Now, let see how the inversion logic is being taken care. Since, we are moving from left to right in the array and the elements in the array differ at only current bit (as they have been filtered based on matching previous bits as shown above), if the bit is $1$, we know that all numbers having $0$ will be smaller than the given number and hence not contribute to inversion pair if the bit is unset in $x$ but will contribute to inversion pair if that bit is set in $x$. The similar logic applies to the other case as well. In case of any doubts till here, I request you to manually go through the pseudo-code once for any array, say $A = [7, 5, 3, 4, 1, 2]$ and $K = 3$.

The complexity of the above pseudo-code is $O(N * K)$ because the recursion can have a maximum depth of $K$ (see the first condition in the function). At each step of recursion, we can iterate through maximum $N$ elements.

Now, we know 2 things:

  1. Each bit in $x$ contributes independently to inversion count in the array.
  2. The contribution of each bit to inversion count is already calculated.

So, a small brute-force code which finds the number of inversions for all possible $x (0 ≤ x < 2^K)$ is given below:


    def get_all(A, K):
        rec(A, K - 1)
        b = []
        for i in [0, 2^K - 1]:
            inv = 0
            for j in [0, K - 1];
                if i & (1 << j):
                    inv += inv_cnt[j][1]
                else:
                    inv += inv_cnt[j][0]
            b.append((inv, i))
        b.sort()
        return b

Thus, we can just print the $P^{th}$ number in the above list. The above logic is enough to pass the first $2$ subtasks for $30$ points. But for the full solution, we can't generate all the number of inversion for all possible $x$ as it is quite large in number.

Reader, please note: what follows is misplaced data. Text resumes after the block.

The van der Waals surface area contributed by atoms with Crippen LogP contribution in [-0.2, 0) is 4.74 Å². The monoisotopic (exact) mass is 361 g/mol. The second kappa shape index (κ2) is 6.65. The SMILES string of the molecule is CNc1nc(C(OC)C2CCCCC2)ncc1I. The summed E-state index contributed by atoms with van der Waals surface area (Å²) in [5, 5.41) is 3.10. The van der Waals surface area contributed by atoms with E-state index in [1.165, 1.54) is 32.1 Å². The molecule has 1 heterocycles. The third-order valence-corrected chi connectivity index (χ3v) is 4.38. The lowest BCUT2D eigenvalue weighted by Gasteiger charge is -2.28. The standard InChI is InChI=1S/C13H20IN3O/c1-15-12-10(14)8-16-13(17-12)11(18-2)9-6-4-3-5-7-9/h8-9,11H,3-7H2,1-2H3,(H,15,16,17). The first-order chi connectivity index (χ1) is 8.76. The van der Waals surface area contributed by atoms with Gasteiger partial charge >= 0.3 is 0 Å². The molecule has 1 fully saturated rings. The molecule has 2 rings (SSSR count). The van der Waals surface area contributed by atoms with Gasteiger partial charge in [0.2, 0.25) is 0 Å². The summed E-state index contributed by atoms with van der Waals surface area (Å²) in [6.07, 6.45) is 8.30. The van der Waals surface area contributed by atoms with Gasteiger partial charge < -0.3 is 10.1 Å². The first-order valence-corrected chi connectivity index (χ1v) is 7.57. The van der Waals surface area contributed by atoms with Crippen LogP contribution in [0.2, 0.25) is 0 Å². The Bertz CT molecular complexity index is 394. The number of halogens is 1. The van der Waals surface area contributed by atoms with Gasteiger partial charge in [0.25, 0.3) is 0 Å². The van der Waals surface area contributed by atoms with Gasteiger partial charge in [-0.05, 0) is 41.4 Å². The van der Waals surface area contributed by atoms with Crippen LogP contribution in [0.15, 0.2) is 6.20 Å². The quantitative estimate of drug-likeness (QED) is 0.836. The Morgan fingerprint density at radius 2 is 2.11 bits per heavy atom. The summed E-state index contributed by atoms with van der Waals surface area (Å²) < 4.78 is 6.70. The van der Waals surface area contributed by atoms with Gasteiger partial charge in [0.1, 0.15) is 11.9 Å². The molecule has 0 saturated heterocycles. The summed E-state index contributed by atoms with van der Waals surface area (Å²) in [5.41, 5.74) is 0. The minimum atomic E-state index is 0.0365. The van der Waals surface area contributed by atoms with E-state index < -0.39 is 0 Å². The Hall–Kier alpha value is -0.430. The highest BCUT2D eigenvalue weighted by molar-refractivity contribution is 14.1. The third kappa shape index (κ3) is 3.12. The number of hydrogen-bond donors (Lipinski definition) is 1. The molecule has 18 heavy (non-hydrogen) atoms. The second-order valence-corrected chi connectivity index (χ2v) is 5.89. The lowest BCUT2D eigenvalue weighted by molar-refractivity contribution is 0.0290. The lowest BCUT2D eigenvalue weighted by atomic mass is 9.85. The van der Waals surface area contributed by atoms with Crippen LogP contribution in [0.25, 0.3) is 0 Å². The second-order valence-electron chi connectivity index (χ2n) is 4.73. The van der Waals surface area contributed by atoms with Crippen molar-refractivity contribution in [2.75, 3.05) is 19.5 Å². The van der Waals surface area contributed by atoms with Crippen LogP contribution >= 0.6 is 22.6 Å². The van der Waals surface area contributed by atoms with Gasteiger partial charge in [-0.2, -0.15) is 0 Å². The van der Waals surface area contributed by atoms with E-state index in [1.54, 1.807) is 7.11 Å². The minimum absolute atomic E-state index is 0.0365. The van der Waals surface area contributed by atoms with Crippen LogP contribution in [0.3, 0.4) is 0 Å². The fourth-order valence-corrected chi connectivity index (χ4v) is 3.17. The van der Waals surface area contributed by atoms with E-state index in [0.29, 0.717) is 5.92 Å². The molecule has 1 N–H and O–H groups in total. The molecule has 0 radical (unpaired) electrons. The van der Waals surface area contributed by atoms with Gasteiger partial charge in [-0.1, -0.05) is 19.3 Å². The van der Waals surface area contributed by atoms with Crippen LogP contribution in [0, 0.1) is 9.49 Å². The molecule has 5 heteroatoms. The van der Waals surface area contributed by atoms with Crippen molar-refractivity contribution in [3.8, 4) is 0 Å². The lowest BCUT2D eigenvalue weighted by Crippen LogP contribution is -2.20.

Let us restate the problem we have now. We have a function which can be evaluated independently for every bit and for which we need to find the number which gives the $P^{th}$ smallest value of the function. Since we can find the contribution of every bit independently, we will try to use binary search along with meet-in=the-middle here.

The idea is as follows:

  1. We divide the bits into 2 groups of almost equal size i.e. $(K/2)$. The most significant ones form one group and the least significant ones form another group. Let us denote the low_bit as the last $floor(K/2)$ and the remaining ones as high_bit.
  2. Ant number $x$, can be represented as $\\text{high_bit} * 2^{(K/2)} + \\text{low_bit}$.
  3. We find the contribution for every possible $x$ such that only bits in that group matter i.e. they are set or unset.
  4. Now, we first do a binary search as follows:
    1. We first find how many inversions will the array have for $P^{th}$ number. Let us say the final answer is denoted by $W$. (Note that range for this binary search will be $[0, N * (N-1)/2]$)
    2. Now, we know the number of inversions in the $P^{th}$ number. So, we binary serach on how many numbers below a given number have number of inversions less or equal than $W$. (Note that the range for this binary search will be $[0, 2^K - 1]$

For more details, you can refer to the commented editorialist's solution for help.

The time complexity of the above approach will be $O(2^{K/2} * (K + \log{N}))$. The first is due to the building of array low_bit and high_bit and sorting them in ascending order. The next part is due to the binary search where the first one requires $O(2^{K/2} * \log{(N * (N-1)/2)})$ ~ $O(2^{K/2} * \log{N})$ complexity and the second binary search takes $O(2^{K/2} * K)$.

Thus, the overall complexity of the problem is $O(N * K + 2^{K/2} * (K + \log{N}))$. The space complexity of the above solution is $O(N + K)$.

Feel free to share your approach, if it was somewhat different.

Time Complexity

$O(N * K + 2^{K/2} * (K + \log{N}))$ per test case.

Space Complexity

$O(N + K)$

Solution Links

Setter's solution

Tester's solution

Editorialist solution

This question is marked "community wiki".

asked 02 Jul '18, 03:49

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accept rate: 9%

edited 17 Jul '18, 15:27

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question asked: 02 Jul '18, 03:49

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last updated: 17 Jul '18, 15:27